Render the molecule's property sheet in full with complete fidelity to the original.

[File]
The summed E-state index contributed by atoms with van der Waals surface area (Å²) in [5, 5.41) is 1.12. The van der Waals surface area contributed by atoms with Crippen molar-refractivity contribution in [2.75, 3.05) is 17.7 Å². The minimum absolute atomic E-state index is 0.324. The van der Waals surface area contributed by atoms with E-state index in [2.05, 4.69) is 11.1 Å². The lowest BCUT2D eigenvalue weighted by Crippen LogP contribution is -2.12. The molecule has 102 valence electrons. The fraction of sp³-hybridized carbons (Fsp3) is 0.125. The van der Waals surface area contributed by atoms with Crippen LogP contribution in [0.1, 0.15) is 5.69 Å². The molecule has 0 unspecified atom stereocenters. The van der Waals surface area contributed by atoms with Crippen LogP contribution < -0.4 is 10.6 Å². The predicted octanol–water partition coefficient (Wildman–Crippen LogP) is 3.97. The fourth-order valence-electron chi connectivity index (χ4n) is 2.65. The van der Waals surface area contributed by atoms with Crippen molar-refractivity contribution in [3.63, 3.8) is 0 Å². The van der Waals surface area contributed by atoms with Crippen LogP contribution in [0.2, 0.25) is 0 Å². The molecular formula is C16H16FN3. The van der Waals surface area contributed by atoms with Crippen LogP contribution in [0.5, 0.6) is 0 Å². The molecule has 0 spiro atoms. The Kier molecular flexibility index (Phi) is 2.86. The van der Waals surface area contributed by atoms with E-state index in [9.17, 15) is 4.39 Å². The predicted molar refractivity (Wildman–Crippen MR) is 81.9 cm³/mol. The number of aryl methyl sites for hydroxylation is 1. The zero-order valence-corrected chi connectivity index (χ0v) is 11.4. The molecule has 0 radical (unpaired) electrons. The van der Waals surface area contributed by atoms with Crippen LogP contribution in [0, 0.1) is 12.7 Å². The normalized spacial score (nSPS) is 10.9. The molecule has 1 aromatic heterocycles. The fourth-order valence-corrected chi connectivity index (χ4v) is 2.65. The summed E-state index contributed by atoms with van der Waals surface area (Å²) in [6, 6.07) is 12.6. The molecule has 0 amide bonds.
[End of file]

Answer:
The summed E-state index contributed by atoms with van der Waals surface area (Å²) in [5, 5.41) is 1.12. The van der Waals surface area contributed by atoms with Crippen molar-refractivity contribution in [2.75, 3.05) is 17.7 Å². The minimum absolute atomic E-state index is 0.324. The van der Waals surface area contributed by atoms with E-state index in [2.05, 4.69) is 11.1 Å². The lowest BCUT2D eigenvalue weighted by Crippen LogP contribution is -2.12. The molecule has 102 valence electrons. The fraction of sp³-hybridized carbons (Fsp3) is 0.125. The van der Waals surface area contributed by atoms with Crippen LogP contribution in [0.1, 0.15) is 5.69 Å². The molecule has 0 unspecified atom stereocenters. The van der Waals surface area contributed by atoms with Crippen LogP contribution < -0.4 is 10.6 Å². The predicted octanol–water partition coefficient (Wildman–Crippen LogP) is 3.97. The fourth-order valence-electron chi connectivity index (χ4n) is 2.65. The van der Waals surface area contributed by atoms with Crippen molar-refractivity contribution in [3.63, 3.8) is 0 Å². The van der Waals surface area contributed by atoms with Crippen LogP contribution in [0.2, 0.25) is 0 Å². The molecular formula is C16H16FN3. The van der Waals surface area contributed by atoms with Crippen LogP contribution in [0.5, 0.6) is 0 Å². The molecule has 0 spiro atoms. The Kier molecular flexibility index (Phi) is 2.86. The van der Waals surface area contributed by atoms with E-state index in [9.17, 15) is 4.39 Å². The predicted molar refractivity (Wildman–Crippen MR) is 81.9 cm³/mol. The number of aryl methyl sites for hydroxylation is 1. The zero-order valence-corrected chi connectivity index (χ0v) is 11.4. The molecule has 0 radical (unpaired) electrons. The van der Waals surface area contributed by atoms with Crippen LogP contribution in [0, 0.1) is 12.7 Å². The normalized spacial score (nSPS) is 10.9. The molecule has 1 aromatic heterocycles. The fourth-order valence-corrected chi connectivity index (χ4v) is 2.65. The summed E-state index contributed by atoms with van der Waals surface area (Å²) in [6, 6.07) is 12.6. The molecule has 0 amide bonds.